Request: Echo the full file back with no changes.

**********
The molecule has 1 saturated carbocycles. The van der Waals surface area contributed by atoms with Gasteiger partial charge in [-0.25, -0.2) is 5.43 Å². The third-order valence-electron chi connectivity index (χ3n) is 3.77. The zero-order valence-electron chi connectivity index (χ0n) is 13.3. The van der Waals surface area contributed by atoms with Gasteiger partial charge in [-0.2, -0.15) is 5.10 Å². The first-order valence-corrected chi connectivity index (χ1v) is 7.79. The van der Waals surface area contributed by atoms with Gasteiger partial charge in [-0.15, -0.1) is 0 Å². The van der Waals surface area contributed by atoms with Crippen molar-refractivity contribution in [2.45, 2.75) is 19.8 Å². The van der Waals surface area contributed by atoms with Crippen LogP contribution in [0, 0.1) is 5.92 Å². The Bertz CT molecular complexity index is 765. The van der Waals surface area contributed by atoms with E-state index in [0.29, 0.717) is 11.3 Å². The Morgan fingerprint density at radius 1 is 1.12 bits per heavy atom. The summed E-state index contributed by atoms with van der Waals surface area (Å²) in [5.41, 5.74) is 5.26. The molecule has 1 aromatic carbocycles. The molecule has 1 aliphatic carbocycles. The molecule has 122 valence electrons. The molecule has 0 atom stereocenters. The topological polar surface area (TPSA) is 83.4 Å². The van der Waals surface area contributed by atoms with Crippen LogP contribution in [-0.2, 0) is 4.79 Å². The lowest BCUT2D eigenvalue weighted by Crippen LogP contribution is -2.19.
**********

The molecule has 1 saturated carbocycles. The van der Waals surface area contributed by atoms with Gasteiger partial charge in [-0.25, -0.2) is 5.43 Å². The third-order valence-electron chi connectivity index (χ3n) is 3.77. The zero-order valence-electron chi connectivity index (χ0n) is 13.3. The van der Waals surface area contributed by atoms with Gasteiger partial charge in [-0.2, -0.15) is 5.10 Å². The first-order valence-corrected chi connectivity index (χ1v) is 7.79. The van der Waals surface area contributed by atoms with Gasteiger partial charge in [-0.15, -0.1) is 0 Å². The van der Waals surface area contributed by atoms with Crippen molar-refractivity contribution in [2.45, 2.75) is 19.8 Å². The van der Waals surface area contributed by atoms with Crippen LogP contribution in [0, 0.1) is 5.92 Å². The Bertz CT molecular complexity index is 765. The van der Waals surface area contributed by atoms with E-state index in [0.29, 0.717) is 11.3 Å². The Morgan fingerprint density at radius 1 is 1.12 bits per heavy atom. The summed E-state index contributed by atoms with van der Waals surface area (Å²) in [5.41, 5.74) is 5.26. The molecule has 1 aromatic carbocycles. The molecule has 1 aliphatic carbocycles. The molecule has 122 valence electrons. The molecule has 0 atom stereocenters. The topological polar surface area (TPSA) is 83.4 Å². The van der Waals surface area contributed by atoms with Crippen LogP contribution in [-0.2, 0) is 4.79 Å². The lowest BCUT2D eigenvalue weighted by Crippen LogP contribution is -2.19.